ASJA Contracts Watch

From: ASJA/Alexandra Owens <75227.1650[_at_]CompuServe.COM>
Date: 03 Sep 96 09:59:09 EDT

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ASJA CONTRACTS WATCH CW960903 Issued September 3, 1996

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Some recent press clips:

In a six-page story headed "Cops Versus Robbers in Cyberspace," FORBES (Sept. 9) decries Internet copyright thieves and predicts that in the end "the good guys are going to have the upper hand in the battle over digital property." In his editor's column, James W. Michaels argues that the early Internet culture view that digitized information should be free for the taking is an idea whose time has passed. "That attitude changes," Michaels writes, "as digital content becomes more valuable...." A bit of irony from a publisher whose freelance contracts (for AMERICAN HERITAGE, AUDACITY, FYI and others) insist that creators of that "valuable" content hand over the right to make continuing use of it forever.

Forbes itself has the distinction of being the first publisher, as far as ASJA's files know, ever to lose a lawsuit over electronic rights. The case, about an article the writer discovered on Nexis, was fought in a small claims court in 1986, before the publisher began to insist on taking e-rights by contract. A writer, lawyerless but with an ASJA official as her expert witness, beat Forbes on a contract breach, collecting $600 for her troubles.

A report in the LOS ANGELES TIMES (Sept. 2) by Nan Levinson, a freelance writer, and Donna Demac, a lawyer, tells all about how "New Media Bring New Problems to Copyright Arena." For those who may still be wondering why publishers are interested in e-rights, the article quotes a market researcher from Simba Information, who estimates that online services brought in $15.7 billion last year.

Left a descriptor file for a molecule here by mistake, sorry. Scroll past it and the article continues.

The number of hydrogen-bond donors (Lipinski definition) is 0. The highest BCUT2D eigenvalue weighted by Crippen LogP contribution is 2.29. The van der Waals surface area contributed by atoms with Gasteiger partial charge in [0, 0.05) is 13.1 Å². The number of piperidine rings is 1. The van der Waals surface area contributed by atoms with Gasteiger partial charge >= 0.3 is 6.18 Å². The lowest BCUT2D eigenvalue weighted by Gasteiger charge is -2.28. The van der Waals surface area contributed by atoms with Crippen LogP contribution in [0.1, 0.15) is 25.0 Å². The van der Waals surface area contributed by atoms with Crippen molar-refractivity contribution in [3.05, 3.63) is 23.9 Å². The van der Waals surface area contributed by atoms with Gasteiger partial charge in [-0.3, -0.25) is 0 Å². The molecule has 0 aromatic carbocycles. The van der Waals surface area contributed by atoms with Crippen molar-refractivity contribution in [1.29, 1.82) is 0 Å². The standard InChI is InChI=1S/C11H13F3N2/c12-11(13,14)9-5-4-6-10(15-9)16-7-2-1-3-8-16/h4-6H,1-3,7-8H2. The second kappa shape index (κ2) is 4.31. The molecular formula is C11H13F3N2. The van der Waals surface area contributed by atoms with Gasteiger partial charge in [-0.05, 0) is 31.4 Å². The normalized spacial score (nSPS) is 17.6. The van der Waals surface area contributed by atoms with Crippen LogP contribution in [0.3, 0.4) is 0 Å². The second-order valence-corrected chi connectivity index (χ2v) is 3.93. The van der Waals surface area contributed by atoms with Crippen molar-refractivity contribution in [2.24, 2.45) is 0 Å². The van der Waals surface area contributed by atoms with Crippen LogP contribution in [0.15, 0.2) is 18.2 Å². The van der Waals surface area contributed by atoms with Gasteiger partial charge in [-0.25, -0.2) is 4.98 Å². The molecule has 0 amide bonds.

According to K.K. Campbell in EYE WEEKLY, a Toronto arts newspaper, a consortium of writers' groups in Canada has hired a Toronto law firm to launch a class action suit against the giant THOMSON NEWSPAPERS chain, whose parent company also owns INFORMATION ACCESS COMPANY, WESTLAW and other database developers, as well as GALE RESEARCH, other specialty and textbook publishers and travel services. Concerned Writers of Canada, Campbell says, is raising a war chest for the lawsuit, which asks damages, court costs and a permanent injunction against unauthorized reselling of freelance articles via digital databases. Thomson's general counsel, Michael Doody, responded to a preliminary letter from Michael McGowan, the writers' attorney, with a hardline rebuff. Doody, the paper reports, "wraps himself in `brave new world' info-tech babble, branding freelancers `Luddites' for thinking they should get paid anything extra for being the heart and soul of the new digital medium."

In the U.S., a multi-plaintiff, multi-defendant lawsuit supported by the National Writers Union has been pending in federal court for nearly three years, but no class action suit on electronic thievery has ever been filed here.

Two lawyers, writing in the September issue of CORPORATE LEGAL TIMES on "Legal Issues in Establishing a Presence on the World Wide Web," counsel caution when reusing editorial matter. Jonathan D. Hart and David J. Wittenstein advise: "A content provider should not assume that it has the right to publish on the Web the material it owns or uses in other media. There is currently litigation over the extent to which publishers and other users can use material (such as syndicated and freelance material) in electronic format based on traditional license agreements and clearances. Generally, providers of copyright material, such as wire services, are now seeking additional payment if their material is posted to a Website...."

Many ASJA members and others send a steady stream of contracts, information and scuttlebutt so that these ASJA Contracts Watch dispatches can be as informative as possible. Thanks to all.

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Received on Tue Sep 03 1996 - 14:07:20 GMT

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